In Great Britain[edit]

Once in Britain, Zakrzewski joined the air force and, for the remainder of the war, served in the RAF's 304th "Silesian Land" Bombing Squadron dedicated to Prince Józef Poniatowski, which pursued German U-Boats in the Atlantic Ocean.

He ran the All-Polish Youth organization in the UK.

Zakrzewski twice organized aviator mutinies: first, in August 1944, to protest the lack of Allied assistance for the Warsaw Uprising, and again in June 1945, in response to the Allied decision to withdraw recognition from the legal Polish government (based in London) in favor of the communist Soviet puppet regime in Warsaw. After the war, he organized Polish students in Western Europe and helped obtain scholarships for them to study at Catholic universities, particularly in Belgium.

Continuing his education at the Polish University in Exile and the Royal Institute of Technology, he obtained a Master's degree in engineering with a specialization in optical engineering.

The United States[edit]

In 1949, he moved to the United States and began working in the national defense sector, including on such projects as the hydrogen bomb and spy satellites. The final project he was involved in was the Strategic Defense Initiative ("Star Wars"), focusing especially on SDI's mirror component.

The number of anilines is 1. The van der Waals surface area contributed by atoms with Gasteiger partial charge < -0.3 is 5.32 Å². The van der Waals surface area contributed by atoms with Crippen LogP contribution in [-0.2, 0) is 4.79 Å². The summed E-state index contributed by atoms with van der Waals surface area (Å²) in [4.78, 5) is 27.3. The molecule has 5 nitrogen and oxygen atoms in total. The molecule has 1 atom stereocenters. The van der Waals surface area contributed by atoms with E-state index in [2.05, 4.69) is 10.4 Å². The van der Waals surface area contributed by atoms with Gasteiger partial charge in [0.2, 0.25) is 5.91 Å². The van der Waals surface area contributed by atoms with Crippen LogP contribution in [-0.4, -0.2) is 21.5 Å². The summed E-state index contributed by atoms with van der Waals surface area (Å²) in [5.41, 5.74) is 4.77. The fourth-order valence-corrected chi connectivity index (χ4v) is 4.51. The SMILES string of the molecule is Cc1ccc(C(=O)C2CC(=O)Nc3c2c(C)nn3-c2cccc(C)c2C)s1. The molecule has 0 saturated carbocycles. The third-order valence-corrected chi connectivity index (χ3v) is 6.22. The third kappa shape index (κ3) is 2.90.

Politically and philosophically, Zakrzewski was associated with the conservative movement. He also animated Polish-American social and political life in the San Francisco Bay Area and eventually became the director of the Northern California Division of the Polish American Congress. In 1974, he also founded the Polish American Federal Credit Union (POLAM) in California, an institution he continued to lead until his death. Social activism

Zakrzewski established several charitable organizations, including "Help to Poland" and the Tadeusz Ungar Foundation. He hosted a Polish-language radio program, edited the POLAM news bulletin, and authored numerous articles on social, political, and cultural issues. He also published a book O Polsce i Polakach [About Poland and the Poles] (Warsaw: Ronin, 1996).